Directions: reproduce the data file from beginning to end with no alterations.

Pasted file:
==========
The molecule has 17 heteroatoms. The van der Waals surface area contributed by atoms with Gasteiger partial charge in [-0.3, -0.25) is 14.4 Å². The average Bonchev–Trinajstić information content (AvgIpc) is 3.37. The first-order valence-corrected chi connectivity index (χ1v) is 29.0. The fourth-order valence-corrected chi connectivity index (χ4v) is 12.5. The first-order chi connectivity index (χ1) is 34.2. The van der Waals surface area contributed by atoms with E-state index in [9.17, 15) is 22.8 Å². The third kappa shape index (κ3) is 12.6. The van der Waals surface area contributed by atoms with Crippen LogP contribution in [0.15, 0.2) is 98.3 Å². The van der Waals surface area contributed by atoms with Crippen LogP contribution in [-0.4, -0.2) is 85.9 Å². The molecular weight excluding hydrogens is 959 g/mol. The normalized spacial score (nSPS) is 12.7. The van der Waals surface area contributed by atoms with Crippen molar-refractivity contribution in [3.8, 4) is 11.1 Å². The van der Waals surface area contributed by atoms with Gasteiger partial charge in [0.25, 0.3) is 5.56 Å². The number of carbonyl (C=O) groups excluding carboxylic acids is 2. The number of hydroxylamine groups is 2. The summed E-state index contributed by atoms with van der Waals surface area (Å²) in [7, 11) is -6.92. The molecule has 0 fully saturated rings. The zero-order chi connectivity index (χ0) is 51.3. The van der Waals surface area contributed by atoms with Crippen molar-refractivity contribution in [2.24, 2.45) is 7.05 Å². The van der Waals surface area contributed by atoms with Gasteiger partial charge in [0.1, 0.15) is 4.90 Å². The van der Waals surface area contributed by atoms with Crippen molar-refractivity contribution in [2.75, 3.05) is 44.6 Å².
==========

The molecule has 17 heteroatoms. The van der Waals surface area contributed by atoms with Gasteiger partial charge in [-0.3, -0.25) is 14.4 Å². The average Bonchev–Trinajstić information content (AvgIpc) is 3.37. The first-order valence-corrected chi connectivity index (χ1v) is 29.0. The fourth-order valence-corrected chi connectivity index (χ4v) is 12.5. The first-order chi connectivity index (χ1) is 34.2. The van der Waals surface area contributed by atoms with E-state index in [9.17, 15) is 22.8 Å². The third kappa shape index (κ3) is 12.6. The van der Waals surface area contributed by atoms with Crippen LogP contribution in [0.15, 0.2) is 98.3 Å². The van der Waals surface area contributed by atoms with Crippen LogP contribution in [-0.4, -0.2) is 85.9 Å². The molecular weight excluding hydrogens is 959 g/mol. The normalized spacial score (nSPS) is 12.7. The van der Waals surface area contributed by atoms with Crippen molar-refractivity contribution in [3.8, 4) is 11.1 Å². The van der Waals surface area contributed by atoms with Gasteiger partial charge in [0.25, 0.3) is 5.56 Å². The number of carbonyl (C=O) groups excluding carboxylic acids is 2. The number of hydroxylamine groups is 2. The summed E-state index contributed by atoms with van der Waals surface area (Å²) in [7, 11) is -6.92. The molecule has 0 fully saturated rings. The zero-order chi connectivity index (χ0) is 51.3. The van der Waals surface area contributed by atoms with Crippen molar-refractivity contribution in [2.24, 2.45) is 7.05 Å². The van der Waals surface area contributed by atoms with Gasteiger partial charge in [0.1, 0.15) is 4.90 Å². The van der Waals surface area contributed by atoms with Crippen molar-refractivity contribution in [2.75, 3.05) is 44.6 Å².